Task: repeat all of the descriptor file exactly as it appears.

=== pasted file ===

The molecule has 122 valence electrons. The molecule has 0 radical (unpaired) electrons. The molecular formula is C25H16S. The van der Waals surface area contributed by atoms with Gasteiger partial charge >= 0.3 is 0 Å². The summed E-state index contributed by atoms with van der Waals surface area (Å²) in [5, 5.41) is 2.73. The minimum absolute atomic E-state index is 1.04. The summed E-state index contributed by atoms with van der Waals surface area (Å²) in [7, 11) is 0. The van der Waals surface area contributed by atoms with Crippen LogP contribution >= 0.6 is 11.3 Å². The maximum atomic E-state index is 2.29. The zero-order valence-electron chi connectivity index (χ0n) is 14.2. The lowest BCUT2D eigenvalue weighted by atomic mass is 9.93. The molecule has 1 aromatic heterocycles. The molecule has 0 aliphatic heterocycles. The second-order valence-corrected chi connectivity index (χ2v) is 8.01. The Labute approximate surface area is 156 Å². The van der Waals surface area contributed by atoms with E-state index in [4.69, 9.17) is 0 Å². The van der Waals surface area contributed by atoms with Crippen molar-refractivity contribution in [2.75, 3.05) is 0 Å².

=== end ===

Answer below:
The molecule has 122 valence electrons. The molecule has 0 radical (unpaired) electrons. The molecular formula is C25H16S. The van der Waals surface area contributed by atoms with Gasteiger partial charge >= 0.3 is 0 Å². The summed E-state index contributed by atoms with van der Waals surface area (Å²) in [5, 5.41) is 2.73. The minimum absolute atomic E-state index is 1.04. The summed E-state index contributed by atoms with van der Waals surface area (Å²) in [7, 11) is 0. The van der Waals surface area contributed by atoms with Crippen LogP contribution >= 0.6 is 11.3 Å². The maximum atomic E-state index is 2.29. The zero-order valence-electron chi connectivity index (χ0n) is 14.2. The lowest BCUT2D eigenvalue weighted by atomic mass is 9.93. The molecule has 1 aromatic heterocycles. The molecule has 0 aliphatic heterocycles. The second-order valence-corrected chi connectivity index (χ2v) is 8.01. The Labute approximate surface area is 156 Å². The van der Waals surface area contributed by atoms with E-state index in [4.69, 9.17) is 0 Å². The van der Waals surface area contributed by atoms with Crippen molar-refractivity contribution in [2.75, 3.05) is 0 Å².